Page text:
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C-style preprocessor for OCaml

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README.md

Cppo: cpp for OCaml

Cppo is an equivalent of the C preprocessor for OCaml programs. It allows the definition of simple macros and file inclusion.

Cppo is:

  • more OCaml-friendly than cpp
  • easy to learn without consulting a manual
  • reasonably fast
  • simple to install and to maintain

User guide

Cppo is a preprocessor for programming languages that follow lexical rules compatible with OCaml.

Cppo supports a number of directives. A directive is a # sign placed at the beginning of a line, possibly preceded by some whitespace, and followed by a valid directive name or by a number:

BLANK* "#" BLANK* ("define"|"undef"
                  |"if"|"ifdef"|"ifndef"|"else"|"elif"|"endif"
                  |"include"
                  |"warning"|"error"
                  |"ext"|"endext") ...

Directives can be split into multiple lines by placing a backslash \ at the end of the line to be continued. In general, any special character can used as a normal character by preceding it with backslash.

File inclusion

#include "hello.ml"

This is how a source file hello.ml can be included. Relative paths are searched first in the directory of the current file and then in the search paths added on the command line using -I, if any.

Macros

This is a simple macro that doesn't take an argument ("object-like macro" in the cpp jargon):

#define Ms Mississippi

match state with
    Ms -> true
  | _ -> false

After preprocessing by cppo, the code above becomes:

match state with
    Mississippi -> true
  | _ -> false

If needed, defined macros can be undefined. This is required prior to redefining a macro:

#undef X

An important distinction with cpp is that only previously-defined macros are accessible. Defining, undefining or redefining a macro has no effect on how previous macros will expand.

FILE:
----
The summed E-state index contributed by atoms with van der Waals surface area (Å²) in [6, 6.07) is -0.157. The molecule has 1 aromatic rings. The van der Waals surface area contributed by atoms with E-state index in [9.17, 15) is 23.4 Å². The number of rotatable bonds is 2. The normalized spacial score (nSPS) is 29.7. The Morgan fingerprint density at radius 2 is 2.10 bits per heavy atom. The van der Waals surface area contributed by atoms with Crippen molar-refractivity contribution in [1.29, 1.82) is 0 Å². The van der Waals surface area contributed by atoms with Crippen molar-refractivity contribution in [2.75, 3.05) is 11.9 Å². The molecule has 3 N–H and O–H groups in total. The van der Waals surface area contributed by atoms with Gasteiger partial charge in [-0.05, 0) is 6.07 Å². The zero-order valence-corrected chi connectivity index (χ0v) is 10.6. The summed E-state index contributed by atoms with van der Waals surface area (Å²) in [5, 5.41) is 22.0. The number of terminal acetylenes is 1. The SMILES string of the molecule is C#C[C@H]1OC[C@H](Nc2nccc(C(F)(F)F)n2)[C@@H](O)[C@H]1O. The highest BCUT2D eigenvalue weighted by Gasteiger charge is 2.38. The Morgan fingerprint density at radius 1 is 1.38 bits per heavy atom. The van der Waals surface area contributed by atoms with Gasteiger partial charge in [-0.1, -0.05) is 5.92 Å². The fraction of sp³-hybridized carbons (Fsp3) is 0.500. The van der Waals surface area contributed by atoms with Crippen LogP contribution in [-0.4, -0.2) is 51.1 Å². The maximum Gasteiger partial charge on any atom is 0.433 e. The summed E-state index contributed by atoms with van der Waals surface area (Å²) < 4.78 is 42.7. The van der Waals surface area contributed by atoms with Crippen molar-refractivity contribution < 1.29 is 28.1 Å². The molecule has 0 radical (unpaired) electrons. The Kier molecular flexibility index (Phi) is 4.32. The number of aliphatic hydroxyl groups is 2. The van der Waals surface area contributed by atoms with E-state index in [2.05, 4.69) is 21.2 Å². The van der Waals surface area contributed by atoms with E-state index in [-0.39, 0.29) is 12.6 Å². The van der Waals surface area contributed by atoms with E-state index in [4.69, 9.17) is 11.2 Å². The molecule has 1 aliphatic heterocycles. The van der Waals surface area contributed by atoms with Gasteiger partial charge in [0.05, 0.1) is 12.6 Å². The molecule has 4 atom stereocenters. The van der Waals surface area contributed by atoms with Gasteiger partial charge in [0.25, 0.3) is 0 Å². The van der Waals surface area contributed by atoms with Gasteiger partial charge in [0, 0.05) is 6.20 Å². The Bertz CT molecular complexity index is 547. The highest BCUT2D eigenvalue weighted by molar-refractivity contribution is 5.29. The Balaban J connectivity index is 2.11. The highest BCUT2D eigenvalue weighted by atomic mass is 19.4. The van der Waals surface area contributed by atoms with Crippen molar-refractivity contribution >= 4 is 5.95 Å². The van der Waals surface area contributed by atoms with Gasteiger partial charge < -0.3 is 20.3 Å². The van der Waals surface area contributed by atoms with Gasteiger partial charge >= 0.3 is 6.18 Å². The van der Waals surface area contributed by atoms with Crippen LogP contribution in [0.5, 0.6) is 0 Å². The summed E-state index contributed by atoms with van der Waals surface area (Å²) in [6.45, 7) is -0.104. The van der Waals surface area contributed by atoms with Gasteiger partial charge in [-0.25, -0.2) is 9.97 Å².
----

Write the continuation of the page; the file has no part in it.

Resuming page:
Macros can take arguments ("function-like macro" in the cpp jargon). Both in the definition (#define) and in macro application the opening parenthesis must stick to the macro's identifier:

#define debug(args) if !debugging then Printf.eprintf args else ()

debug("Testing %i" (1 + 1))

is expanded into:

if !debugging then Printf.eprintf "Testing %i" (1 + 1) else ()

Here is a multiline macro definition. Newlines occurring between tokens must be protected by a backslash:

#define repeat_until(action,condition) \
  action; \
  while not (condition) do \
    action \
  done

All user-definable macros are constant. There are however two predefined variable macros: __FILE__ and __LINE__ which take the value of the position in the source file where the macro is being expanded.

#define loc (Printf.sprintf "File %S, line %i" __FILE__ __LINE__)

Macros can be defined on the command line as follows:

# preprocessing only
cppo -D 'VERSION 1.0' example.ml

# preprocessing and compiling
ocamlopt -c -pp "cppo -D 'VERSION 1.0'" example.ml

Conditionals

Here is a quick reference on conditionals available in cppo. If you are not familiar with #ifdef, #ifndef, #if, #else and #elif, please refer to the corresponding section in the cpp manual.

#ifndef VERSION
#warning "VERSION is undefined"
#define VERSION "n/a"
#endif
#ifndef VERSION
#error "VERSION is undefined"
#endif
#if OCAML_MAJOR >= 3 && OCAML_MINOR >= 10
...
#endif
#ifdef X
...
#elif defined Y
...
#else
...
#endif

The boolean expressions following #if and #elif may perform arithmetic operations and tests over 64-bit ints.

Boolean expressions:

  • defined ... followed by an identifier, returns true if such a macro exists
  • true
  • false
  • ( ... )
  • ... && ...
  • ... || ...
  • not ...

Arithmetic comparisons used in boolean expressions:

  • ... = ...
  • ... < ...
  • ... > ...
  • ... <> ...
  • ... <= ...
  • ... >= ...

Arithmetic operators over signed 64-bit ints:

  • ( ... )
  • ... + ...
  • ... - ...
  • ... * ...
  • ... / ...
  • ... mod ...
  • ... lsl ...
  • ... lsr ...
  • ... asr ...
  • ... land ...
  • ... lor ...
  • ... lxor ...
  • lnot ...

Macro identifiers can be used in place of ints as long as they expand to an int literal, e.g.:

#define one 1

#if one + one <> 2
#error "Something's wrong."
#endif

Source file location

Location directives are the same as OCaml and are echoed in the output. They consist of a line number optionally followed by a file name: